The cover of Cooperstown Confidential: Heroes, Rogues, and The Inside Story of The Baseball Hall of Fame features four circa 1920 players with their heads cropped off. How appropriate, since a lot of what Zev Chafets has to say turns conventional wisdom on its head.
Chafets, the founding managing editor of the Jerusalem Report and a former columnist for the New York Daily News, has written several books on Middle East politics as well as a handful of novels. Now he turns his analytic mind to one of his first loves.
“I lived in Israel for 35 years, where I was very deprived of baseball,” said Chafets in a telephone interview. After returning to the United States, he took a trip to Cooperstown, NY. “I liked it, especially because I was there with my son,” he said. “I was proud of it as an institution, as something I could pass on [to him].”
In a cynical, post-Watergate America, Chafets said the Hall was one of the few iconic institutions that managed to maintain its luster. “People still talk about making pilgrimages to it and being enshrined and immortalized there,” he said. Living in Jerusalem, he knew that all shrines have their secrets. “I wanted to know what was behind the curtain.”
He discovered that not everyone with a plaque in Cooperstown is the Jack Armstrong type. Some were vicious racists; others were alcoholics or had other character flaws.
A new cloud hangs over the current generation of ballplayers, but Chafets doesn’t understand what all the hand-wringing is about.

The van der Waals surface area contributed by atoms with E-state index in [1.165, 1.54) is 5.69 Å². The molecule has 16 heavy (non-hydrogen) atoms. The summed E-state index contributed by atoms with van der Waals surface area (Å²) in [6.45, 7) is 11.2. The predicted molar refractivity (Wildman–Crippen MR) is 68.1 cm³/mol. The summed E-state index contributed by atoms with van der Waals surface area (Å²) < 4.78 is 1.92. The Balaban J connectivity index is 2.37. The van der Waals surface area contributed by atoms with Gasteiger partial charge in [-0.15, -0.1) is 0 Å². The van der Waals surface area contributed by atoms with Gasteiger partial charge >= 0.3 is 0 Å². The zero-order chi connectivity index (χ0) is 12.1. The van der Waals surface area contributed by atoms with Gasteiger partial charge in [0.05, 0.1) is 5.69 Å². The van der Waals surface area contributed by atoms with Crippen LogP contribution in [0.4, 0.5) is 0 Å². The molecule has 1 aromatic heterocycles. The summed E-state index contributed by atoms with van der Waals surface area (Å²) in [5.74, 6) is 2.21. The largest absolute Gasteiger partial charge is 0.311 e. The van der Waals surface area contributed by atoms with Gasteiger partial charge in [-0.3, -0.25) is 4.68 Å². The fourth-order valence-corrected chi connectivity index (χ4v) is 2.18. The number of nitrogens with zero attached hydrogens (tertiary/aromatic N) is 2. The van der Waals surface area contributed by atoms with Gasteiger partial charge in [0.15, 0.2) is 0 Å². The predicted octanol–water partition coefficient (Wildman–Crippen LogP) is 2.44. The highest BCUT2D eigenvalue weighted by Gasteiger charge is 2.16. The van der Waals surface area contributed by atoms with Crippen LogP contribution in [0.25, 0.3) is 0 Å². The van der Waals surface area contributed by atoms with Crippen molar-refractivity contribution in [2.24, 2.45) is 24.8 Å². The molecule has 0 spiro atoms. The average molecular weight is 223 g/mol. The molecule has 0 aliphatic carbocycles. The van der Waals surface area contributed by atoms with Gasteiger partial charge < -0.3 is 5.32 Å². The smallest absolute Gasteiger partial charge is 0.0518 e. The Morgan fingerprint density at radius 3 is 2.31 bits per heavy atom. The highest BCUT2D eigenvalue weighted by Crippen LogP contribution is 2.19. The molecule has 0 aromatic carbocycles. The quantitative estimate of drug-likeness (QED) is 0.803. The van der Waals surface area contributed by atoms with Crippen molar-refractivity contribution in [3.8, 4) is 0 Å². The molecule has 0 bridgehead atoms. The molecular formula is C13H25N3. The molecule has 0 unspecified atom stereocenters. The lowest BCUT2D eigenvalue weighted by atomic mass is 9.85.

“What we have learned now is that almost all of the great players of our era have used steroids” and other performance enhancing drugs, he said. Steroids have been around for dozens of years, although not the muscle-repairing anabolic variety, which have only been banned since the mid-1990s. Sandy Koufax took corticosteroids in the form of cortisone shots to ease the pain in his pitching arm; he retired at the age of 30 rather than risk permanent damage.
Unlike the majority of journalists, Chafets is not especially bothered by the use of PEDs. His philosophy in a nutshell: If everyone uses them — pitchers and fielders as well as sluggers — then no one has an advantage.
“I think we’re going to have to either give up baseball or give up the hypocrisy and the phoniness and pretending that steroids are an evil thing…. They are the march of science and modern life,” he said, comparing them to procedures such as tendon replacement (“Tommy John”) surgeries that allow players to extend their careers. “It’s crazy to imagine that athletes, of all people, are going to refrain from using whatever science makes possible for them to enhance their performance.”
Chafets said it is impossible for baseball to keep up with pharmaceutical science. “The only way to catch players afterwards is by taking blood samples and holding them and testing them as new tests become available. The small problem with that is that it’s wildly unconstitutional. The Supreme Court would never stand for such a thing and neither would the Players Union,” he said.
(A version of this story appeared in the New Jersey Jewish News.)